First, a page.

Accordingly, without access granted by the City, the EPA was required to cancel the planned sampling event. The EPA is prepared to conduct additional sampling this winter if EPA obtains the City’s consent to access. The sampling is required to determine the next steps needed to address any contaminants in and around the City wells. Given the most recent delay caused by the lack of access, the earliest that EPA anticipates initiating field work would be in January, if the contractor and drilling equipment are available. If they are not available, an additional delay would be likely.
The work EPA had planned to start on December 5 was to evaluate the source of volatile organic compound (VOC) contamination that was unexpectedly found in PZ-11, a monitoring well near City Well 6, in December 2021. Ameren had planned to start this evaluation in April 2022, but due to access issues, EPA eventually took over the work in October. The source for this contamination has not been confirmed to be from the Ameren substation, where previous cleanup measures and routine sampling had shown the contaminated groundwater plume had been shrunk back to within the boundaries of the substation.
It is critical that EPA perform characterization sampling on City-owned property around City Well 6 to determine if the source of the contamination is from the Ameren substation or if there is another unknown source that is responsible for these new concentration levels. Once this determination has been made, EPA can either require Ameren to perform additional cleanup actions if the contamination is determined to be from the substation, or EPA will attempt to identify who is responsible for the contamination if it is not from the Ameren substation.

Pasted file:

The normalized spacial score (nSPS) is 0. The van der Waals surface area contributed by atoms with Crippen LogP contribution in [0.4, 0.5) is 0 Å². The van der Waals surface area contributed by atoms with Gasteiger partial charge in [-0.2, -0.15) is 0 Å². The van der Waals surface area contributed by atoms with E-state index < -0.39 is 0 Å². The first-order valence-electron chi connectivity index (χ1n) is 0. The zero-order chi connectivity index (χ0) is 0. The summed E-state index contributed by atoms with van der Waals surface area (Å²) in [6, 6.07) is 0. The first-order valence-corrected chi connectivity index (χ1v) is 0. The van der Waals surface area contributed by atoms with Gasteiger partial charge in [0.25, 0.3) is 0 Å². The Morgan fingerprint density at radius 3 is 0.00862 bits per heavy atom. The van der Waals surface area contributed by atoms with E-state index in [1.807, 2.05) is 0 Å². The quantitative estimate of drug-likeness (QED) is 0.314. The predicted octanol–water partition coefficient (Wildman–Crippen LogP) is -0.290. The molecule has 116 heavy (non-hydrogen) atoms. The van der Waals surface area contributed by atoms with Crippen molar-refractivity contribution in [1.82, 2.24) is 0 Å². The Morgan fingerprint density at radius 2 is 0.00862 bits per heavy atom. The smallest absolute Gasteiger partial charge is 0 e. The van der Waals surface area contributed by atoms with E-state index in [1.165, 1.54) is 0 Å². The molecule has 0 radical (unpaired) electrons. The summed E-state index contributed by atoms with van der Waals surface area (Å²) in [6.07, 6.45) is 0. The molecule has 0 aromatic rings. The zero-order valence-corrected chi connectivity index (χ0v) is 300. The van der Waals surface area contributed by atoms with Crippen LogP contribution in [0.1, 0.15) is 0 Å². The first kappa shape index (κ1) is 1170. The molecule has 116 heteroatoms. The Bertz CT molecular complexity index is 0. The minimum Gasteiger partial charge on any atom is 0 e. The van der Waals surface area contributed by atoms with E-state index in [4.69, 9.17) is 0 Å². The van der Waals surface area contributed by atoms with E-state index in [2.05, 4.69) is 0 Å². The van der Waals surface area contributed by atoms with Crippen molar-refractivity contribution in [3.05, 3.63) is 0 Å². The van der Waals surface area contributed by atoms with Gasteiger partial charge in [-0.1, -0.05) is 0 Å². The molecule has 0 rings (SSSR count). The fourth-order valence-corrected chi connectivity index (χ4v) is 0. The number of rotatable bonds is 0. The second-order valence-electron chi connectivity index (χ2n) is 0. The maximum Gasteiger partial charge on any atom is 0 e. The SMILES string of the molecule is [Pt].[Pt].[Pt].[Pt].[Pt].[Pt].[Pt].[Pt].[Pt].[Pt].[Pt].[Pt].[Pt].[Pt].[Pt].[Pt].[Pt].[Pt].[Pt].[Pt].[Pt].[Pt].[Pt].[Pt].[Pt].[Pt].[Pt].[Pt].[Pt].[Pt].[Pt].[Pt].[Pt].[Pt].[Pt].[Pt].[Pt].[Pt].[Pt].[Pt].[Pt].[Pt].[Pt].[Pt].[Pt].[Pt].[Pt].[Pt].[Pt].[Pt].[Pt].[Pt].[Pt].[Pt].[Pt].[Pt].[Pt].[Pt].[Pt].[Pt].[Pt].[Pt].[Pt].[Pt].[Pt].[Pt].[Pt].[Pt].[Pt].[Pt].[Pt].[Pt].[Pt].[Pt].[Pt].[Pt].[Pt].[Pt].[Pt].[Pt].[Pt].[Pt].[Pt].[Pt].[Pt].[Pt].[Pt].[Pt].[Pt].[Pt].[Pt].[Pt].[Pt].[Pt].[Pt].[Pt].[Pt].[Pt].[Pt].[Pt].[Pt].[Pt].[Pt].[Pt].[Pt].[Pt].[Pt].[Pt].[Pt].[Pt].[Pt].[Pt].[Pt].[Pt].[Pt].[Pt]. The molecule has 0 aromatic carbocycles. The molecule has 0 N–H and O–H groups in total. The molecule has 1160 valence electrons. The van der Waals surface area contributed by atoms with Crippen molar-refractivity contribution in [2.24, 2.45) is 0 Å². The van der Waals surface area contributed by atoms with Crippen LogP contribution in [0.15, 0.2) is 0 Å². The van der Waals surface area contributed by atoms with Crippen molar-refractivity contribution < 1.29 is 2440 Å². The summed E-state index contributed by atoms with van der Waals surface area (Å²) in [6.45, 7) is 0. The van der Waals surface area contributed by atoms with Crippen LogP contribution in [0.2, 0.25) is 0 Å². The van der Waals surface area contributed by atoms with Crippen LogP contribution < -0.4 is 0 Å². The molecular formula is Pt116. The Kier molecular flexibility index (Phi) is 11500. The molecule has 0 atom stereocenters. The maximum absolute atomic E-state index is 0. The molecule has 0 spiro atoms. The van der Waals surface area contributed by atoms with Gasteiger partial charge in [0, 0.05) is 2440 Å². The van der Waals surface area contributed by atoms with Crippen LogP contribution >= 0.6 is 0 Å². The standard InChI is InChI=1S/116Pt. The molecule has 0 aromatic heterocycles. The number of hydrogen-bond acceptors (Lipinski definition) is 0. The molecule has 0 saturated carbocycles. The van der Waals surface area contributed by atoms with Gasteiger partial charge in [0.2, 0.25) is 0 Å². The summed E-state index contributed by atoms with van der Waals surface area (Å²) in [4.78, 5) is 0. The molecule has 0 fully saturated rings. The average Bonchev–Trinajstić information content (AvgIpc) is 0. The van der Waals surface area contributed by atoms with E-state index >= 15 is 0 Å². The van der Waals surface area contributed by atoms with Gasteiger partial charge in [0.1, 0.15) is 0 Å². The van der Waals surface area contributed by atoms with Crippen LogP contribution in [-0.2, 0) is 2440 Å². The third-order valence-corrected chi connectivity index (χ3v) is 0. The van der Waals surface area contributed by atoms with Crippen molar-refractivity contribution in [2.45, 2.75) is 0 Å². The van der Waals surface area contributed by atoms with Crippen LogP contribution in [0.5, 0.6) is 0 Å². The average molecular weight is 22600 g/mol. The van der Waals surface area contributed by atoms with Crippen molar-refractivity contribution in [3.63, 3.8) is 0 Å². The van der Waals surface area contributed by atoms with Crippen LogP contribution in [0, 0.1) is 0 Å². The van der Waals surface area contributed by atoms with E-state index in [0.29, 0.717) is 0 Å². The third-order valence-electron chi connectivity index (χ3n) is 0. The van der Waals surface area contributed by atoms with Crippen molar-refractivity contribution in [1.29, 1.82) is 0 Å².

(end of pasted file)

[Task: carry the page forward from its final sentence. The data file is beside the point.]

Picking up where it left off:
Once EPA is able to obtain site access from the City and reschedule the work with EPA’s contractor, it will take approximately two weeks to conduct the field work and EPA will be able to share the data with the public after it is analyzed by the lab and shared with the property owners.
EPA does not have any data collected from Ameren on PZ-11, the nearby monitoring well, since November 17, 2022, or from City Well 6 since October 28, 2022. Ameren had been conducting biweekly sampling of City Well 6 and PZ-11 since December 2021. However, on November 17, 2022, the City stopped providing Ameren access to perform sampling."